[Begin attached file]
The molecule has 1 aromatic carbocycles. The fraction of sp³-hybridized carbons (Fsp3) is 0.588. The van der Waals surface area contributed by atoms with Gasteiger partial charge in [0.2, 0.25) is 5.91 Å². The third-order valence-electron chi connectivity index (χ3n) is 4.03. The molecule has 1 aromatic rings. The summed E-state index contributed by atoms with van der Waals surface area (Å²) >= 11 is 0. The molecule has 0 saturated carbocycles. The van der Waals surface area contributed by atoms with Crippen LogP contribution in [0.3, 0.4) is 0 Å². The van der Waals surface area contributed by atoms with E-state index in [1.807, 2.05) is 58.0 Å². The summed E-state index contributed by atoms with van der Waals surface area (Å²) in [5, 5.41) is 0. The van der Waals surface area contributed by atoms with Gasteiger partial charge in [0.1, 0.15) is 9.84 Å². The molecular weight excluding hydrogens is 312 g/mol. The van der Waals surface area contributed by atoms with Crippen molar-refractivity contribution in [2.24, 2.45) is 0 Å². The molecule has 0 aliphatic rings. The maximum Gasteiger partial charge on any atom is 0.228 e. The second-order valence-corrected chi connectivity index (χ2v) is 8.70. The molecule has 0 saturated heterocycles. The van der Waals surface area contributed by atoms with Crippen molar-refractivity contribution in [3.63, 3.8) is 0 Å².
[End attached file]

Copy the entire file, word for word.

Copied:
The molecule has 1 aromatic carbocycles. The fraction of sp³-hybridized carbons (Fsp3) is 0.588. The van der Waals surface area contributed by atoms with Gasteiger partial charge in [0.2, 0.25) is 5.91 Å². The third-order valence-electron chi connectivity index (χ3n) is 4.03. The molecule has 1 aromatic rings. The summed E-state index contributed by atoms with van der Waals surface area (Å²) >= 11 is 0. The molecule has 0 saturated carbocycles. The van der Waals surface area contributed by atoms with Crippen LogP contribution in [0.3, 0.4) is 0 Å². The van der Waals surface area contributed by atoms with E-state index in [1.807, 2.05) is 58.0 Å². The summed E-state index contributed by atoms with van der Waals surface area (Å²) in [5, 5.41) is 0. The van der Waals surface area contributed by atoms with Gasteiger partial charge in [0.1, 0.15) is 9.84 Å². The molecular weight excluding hydrogens is 312 g/mol. The van der Waals surface area contributed by atoms with Crippen molar-refractivity contribution in [2.24, 2.45) is 0 Å². The molecule has 0 aliphatic rings. The maximum Gasteiger partial charge on any atom is 0.228 e. The second-order valence-corrected chi connectivity index (χ2v) is 8.70. The molecule has 0 saturated heterocycles. The van der Waals surface area contributed by atoms with Crippen molar-refractivity contribution in [3.63, 3.8) is 0 Å².